The Vital Role Held by Cultural Critics of Color

The deep conversations on race and some of the written pieces the movie Black Panther has inspired set the stage for an article in Hyperallergic that explores why cultural critics of color can help elevate and amplify significant cultural debates to better understand them or, at least, discover them through a different light.

Discussing the piece, Elizabeth Méndez Berry, co-director of Voice, Creativity, and Culture at the Nathan Cummings Foundation, and contributor to Hyperallergic, wrote:

At a moment when the arts and critical thinking are under attack, cultural criticism is more needed than ever. I wanted to share an essay I wrote about the need for robust dialogue about culture, and particularly the need for diversity in cultural criticism, which validates, interrogates and amplifies the arts. The lack of racial equity in this sector has always had an impact on how artists and artworks are understood and valued, but in today’s increasingly toxic social and cultural discourse, we need thoughtful voices representing all communities, particularly those that have too often been shut out of the dialogue.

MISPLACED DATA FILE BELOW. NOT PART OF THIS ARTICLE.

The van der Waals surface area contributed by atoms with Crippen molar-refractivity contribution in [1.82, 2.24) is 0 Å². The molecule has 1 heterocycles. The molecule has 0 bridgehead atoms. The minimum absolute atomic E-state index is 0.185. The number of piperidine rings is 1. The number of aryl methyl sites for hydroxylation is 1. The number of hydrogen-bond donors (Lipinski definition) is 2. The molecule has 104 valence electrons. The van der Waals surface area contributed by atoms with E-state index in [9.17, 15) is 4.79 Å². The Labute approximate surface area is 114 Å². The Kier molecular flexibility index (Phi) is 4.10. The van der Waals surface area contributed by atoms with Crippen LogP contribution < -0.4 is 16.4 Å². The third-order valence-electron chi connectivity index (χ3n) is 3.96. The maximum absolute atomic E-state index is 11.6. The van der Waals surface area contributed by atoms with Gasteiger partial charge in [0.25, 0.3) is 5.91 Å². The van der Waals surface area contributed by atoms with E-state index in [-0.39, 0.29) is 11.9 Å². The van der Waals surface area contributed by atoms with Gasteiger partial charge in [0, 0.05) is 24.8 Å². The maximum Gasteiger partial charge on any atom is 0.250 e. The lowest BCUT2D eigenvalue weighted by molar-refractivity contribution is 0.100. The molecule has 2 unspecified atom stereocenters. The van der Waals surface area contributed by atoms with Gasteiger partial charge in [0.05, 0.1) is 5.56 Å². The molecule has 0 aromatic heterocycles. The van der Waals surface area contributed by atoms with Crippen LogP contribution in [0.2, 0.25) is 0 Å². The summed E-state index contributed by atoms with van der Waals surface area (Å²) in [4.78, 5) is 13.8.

The Nathan Cummings Foundation and the Ford Foundation are developing Critical Minded, a project with the goal of supporting racial equity in cultural criticism.

"When for‑profit newsrooms were no longer producing content critical to a healthy democracy — investigative reporting, for example — with philanthropic support, a non‑profit journalism sector sprang up to fill the gap,” states Méndez Berry. "We believe it’s time to learn from these strategies to nourish a vibrant, sustainable, and equitable cultural criticism sector — one that’s less focused on anointing a few geniuses and more interested in the ecologies that enable critics around the country to thrive."

Read the full article here.

Image: Pixabay/Tookapic